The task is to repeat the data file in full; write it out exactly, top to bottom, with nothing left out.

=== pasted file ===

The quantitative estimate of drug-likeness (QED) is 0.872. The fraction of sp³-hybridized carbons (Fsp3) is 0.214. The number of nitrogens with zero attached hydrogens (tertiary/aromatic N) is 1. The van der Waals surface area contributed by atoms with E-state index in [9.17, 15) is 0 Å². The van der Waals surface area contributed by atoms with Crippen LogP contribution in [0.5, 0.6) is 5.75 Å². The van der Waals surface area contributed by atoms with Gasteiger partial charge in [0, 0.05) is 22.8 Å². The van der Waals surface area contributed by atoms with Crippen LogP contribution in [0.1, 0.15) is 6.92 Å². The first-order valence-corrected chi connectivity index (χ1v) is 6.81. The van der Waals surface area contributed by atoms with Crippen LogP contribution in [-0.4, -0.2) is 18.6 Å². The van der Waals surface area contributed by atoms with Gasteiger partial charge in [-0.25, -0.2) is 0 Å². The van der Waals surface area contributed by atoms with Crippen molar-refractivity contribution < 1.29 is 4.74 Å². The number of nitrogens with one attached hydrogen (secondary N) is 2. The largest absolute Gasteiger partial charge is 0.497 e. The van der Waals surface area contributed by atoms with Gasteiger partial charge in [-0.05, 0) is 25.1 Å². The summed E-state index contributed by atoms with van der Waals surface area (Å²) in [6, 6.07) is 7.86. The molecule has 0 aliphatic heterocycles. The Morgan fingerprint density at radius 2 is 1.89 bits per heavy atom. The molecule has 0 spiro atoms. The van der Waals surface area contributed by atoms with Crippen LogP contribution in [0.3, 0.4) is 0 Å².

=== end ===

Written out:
The quantitative estimate of drug-likeness (QED) is 0.872. The fraction of sp³-hybridized carbons (Fsp3) is 0.214. The number of nitrogens with zero attached hydrogens (tertiary/aromatic N) is 1. The van der Waals surface area contributed by atoms with E-state index in [9.17, 15) is 0 Å². The van der Waals surface area contributed by atoms with Crippen LogP contribution in [0.5, 0.6) is 5.75 Å². The van der Waals surface area contributed by atoms with Gasteiger partial charge in [0, 0.05) is 22.8 Å². The van der Waals surface area contributed by atoms with Crippen LogP contribution in [0.1, 0.15) is 6.92 Å². The first-order valence-corrected chi connectivity index (χ1v) is 6.81. The van der Waals surface area contributed by atoms with Crippen LogP contribution in [-0.4, -0.2) is 18.6 Å². The van der Waals surface area contributed by atoms with Gasteiger partial charge in [-0.25, -0.2) is 0 Å². The van der Waals surface area contributed by atoms with Crippen molar-refractivity contribution < 1.29 is 4.74 Å². The number of nitrogens with one attached hydrogen (secondary N) is 2. The largest absolute Gasteiger partial charge is 0.497 e. The van der Waals surface area contributed by atoms with Gasteiger partial charge in [-0.05, 0) is 25.1 Å². The summed E-state index contributed by atoms with van der Waals surface area (Å²) in [6, 6.07) is 7.86. The molecule has 0 aliphatic heterocycles. The Morgan fingerprint density at radius 2 is 1.89 bits per heavy atom. The molecule has 0 spiro atoms. The van der Waals surface area contributed by atoms with Crippen LogP contribution in [0.3, 0.4) is 0 Å².